8. ^ Roughly equating to $8.1 million in 2024.
  9. ^ Roughly equating to $5.1 billion in 2024.
  10. ^ Roughly equating to $125,000 in 2024.
  11. ^ Cady paid Work $250 in monthly royalties for "Grandfather's Clock", amounting to $4,000 by 1879.[168] However, an 1884 issue of the Evening Capital claims that Work earned $300 a month, as opposed to $250.[169]
  12. ^ Also known as "Pity Me, Loo!"
  13. ^ Roughly equating to $6,620 in 2024.
  14. ^ According to Hill, the four songs with borrowed lyrics are "Little Hallie" (1861), written by J. L. Peters, "God Save the Nation" (1862), by Theodore Tilton, "Agnes by the River" (1868), by Mary J. McDermit, and "Traveling Homeward" (1872) by Cadet Otis. Additionally, the words to "Watching for Pa" (1863) and "The Picture on the Wall" (1864) were "adapted" by Work.[222]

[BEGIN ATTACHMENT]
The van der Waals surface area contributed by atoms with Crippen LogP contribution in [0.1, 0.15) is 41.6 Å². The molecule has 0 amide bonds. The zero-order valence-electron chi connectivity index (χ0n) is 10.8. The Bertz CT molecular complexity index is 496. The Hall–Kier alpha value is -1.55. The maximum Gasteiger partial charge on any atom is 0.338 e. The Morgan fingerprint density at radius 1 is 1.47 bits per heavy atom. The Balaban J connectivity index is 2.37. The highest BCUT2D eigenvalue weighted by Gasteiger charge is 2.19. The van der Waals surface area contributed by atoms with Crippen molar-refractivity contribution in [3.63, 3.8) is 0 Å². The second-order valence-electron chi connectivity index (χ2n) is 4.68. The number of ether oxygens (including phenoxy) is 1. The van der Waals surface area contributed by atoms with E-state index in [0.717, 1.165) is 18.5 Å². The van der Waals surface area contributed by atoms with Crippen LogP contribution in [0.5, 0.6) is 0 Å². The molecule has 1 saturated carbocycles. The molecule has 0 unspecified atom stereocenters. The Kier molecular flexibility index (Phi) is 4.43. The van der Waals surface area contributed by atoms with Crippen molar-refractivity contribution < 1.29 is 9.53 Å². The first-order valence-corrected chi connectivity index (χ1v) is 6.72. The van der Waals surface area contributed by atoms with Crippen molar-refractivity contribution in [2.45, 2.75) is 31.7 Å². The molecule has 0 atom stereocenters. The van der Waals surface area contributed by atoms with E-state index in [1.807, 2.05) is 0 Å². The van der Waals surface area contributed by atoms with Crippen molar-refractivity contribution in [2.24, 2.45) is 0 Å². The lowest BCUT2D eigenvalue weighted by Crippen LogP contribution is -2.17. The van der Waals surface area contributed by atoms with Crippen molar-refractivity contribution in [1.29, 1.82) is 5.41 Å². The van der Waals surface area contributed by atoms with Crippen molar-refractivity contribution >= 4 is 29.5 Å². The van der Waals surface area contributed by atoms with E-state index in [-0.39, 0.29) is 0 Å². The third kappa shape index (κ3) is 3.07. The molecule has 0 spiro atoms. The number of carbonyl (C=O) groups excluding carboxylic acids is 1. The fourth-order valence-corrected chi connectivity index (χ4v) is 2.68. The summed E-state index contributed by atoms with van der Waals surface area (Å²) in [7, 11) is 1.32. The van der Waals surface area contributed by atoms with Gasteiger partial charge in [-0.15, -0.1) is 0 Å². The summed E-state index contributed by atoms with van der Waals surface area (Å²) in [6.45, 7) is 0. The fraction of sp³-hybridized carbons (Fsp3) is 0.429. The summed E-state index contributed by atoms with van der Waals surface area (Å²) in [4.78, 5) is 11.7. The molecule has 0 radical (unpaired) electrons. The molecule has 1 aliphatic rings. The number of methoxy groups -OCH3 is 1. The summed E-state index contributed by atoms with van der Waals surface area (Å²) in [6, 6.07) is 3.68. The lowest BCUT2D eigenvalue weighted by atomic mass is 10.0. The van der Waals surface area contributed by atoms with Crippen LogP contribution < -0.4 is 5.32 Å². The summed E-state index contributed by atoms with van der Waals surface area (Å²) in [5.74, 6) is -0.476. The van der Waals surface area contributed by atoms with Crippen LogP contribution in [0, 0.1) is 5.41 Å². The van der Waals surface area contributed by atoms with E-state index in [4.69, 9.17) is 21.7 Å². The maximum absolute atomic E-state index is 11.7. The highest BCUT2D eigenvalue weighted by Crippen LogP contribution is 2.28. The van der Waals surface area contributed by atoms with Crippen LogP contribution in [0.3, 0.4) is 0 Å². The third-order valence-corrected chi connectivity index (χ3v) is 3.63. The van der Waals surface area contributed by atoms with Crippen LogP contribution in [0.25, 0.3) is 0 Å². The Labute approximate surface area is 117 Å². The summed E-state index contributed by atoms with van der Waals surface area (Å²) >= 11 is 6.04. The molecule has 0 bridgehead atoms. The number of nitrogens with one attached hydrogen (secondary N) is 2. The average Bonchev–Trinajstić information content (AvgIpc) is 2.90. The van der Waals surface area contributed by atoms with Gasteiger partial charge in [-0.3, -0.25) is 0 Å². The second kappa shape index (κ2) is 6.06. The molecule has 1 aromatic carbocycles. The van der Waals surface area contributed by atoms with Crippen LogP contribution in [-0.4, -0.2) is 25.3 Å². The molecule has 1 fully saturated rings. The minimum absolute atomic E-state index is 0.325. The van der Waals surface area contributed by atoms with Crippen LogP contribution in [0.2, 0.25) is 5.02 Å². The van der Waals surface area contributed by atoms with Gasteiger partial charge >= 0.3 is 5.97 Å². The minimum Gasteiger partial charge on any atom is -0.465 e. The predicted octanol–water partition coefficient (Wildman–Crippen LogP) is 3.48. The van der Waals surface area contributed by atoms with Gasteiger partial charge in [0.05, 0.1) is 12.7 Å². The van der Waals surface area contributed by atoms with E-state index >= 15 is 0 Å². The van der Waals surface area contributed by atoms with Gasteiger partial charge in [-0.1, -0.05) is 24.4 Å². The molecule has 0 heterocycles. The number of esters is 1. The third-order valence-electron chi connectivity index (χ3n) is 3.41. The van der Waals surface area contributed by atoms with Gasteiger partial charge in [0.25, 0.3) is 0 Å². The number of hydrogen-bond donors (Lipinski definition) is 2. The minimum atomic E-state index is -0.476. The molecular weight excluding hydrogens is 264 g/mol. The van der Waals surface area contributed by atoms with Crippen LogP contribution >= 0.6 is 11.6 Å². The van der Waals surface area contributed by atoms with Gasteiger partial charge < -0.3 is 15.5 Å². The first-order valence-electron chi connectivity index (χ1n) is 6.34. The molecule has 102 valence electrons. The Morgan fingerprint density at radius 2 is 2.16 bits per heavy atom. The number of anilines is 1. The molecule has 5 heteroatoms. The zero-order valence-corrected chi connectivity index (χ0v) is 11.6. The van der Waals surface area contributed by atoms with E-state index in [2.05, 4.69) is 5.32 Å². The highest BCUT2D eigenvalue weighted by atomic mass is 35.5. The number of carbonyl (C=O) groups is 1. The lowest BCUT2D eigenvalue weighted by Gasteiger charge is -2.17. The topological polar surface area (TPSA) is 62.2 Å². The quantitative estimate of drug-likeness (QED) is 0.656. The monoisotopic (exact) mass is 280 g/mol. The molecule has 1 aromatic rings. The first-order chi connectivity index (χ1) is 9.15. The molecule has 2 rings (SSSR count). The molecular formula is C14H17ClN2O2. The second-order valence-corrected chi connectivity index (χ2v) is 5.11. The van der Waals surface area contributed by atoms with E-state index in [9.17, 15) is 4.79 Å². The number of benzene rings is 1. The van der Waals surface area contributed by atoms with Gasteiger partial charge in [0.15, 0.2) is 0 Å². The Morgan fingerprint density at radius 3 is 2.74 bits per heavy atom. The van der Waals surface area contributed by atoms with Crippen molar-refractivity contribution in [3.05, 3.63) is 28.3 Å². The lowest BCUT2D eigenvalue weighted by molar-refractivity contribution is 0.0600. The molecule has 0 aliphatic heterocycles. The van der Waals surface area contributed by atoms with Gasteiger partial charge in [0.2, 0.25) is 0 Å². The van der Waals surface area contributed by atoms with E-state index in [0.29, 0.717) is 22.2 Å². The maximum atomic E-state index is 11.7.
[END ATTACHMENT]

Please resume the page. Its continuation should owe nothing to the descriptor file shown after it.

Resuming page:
1. ^ a b Root et al. 1892, p. 6
  2. ^
  3. ^
  4. ^ quoted in Root et al. 1892, p. 6
  5. ^
  6. ^
  7. ^ quoted in Work 1884, p. 6
  8. ^
  9. ^
  10. ^
  11. ^ a b
  12. ^ quoted in Work 1884, p. 6
  13. ^
  14. ^
  15. ^ quoted in Birdseye 1879b, pp. 284–285
  16. ^
  17. ^ a b c Birdseye 1879b, p. 285
  18. ^
  19. ^ a b
  20. ^
  21. ^
  22. ^
  23. ^ Hill 1953a, pp. 213, 216
  24. ^
  25. ^ a b
  26. ^ a b
  27. ^ Hill 1953a, p. 218
  28. ^
  29. ^ Carder 2008, p. 101
  30. ^ quoted in Saturday Evening Post 1862, p. 4
  31. ^
  32. ^ quoted in Silber 1995, p. 7
  33. ^
  34. ^ McWhirter 2012, p. 16
  35. ^
  36. ^ a b quoted in Tribble 1967, p. 425
  37. ^
  38. ^
  39. ^ McWhirter 2012, pp. 15, 17
  40. ^
  41. ^ a b
  42. ^ quoted in Song of America (b)
  43. ^ a b quoted in Howard & Bellows 1967, p. 135
  44. ^ a b
  45. ^ a b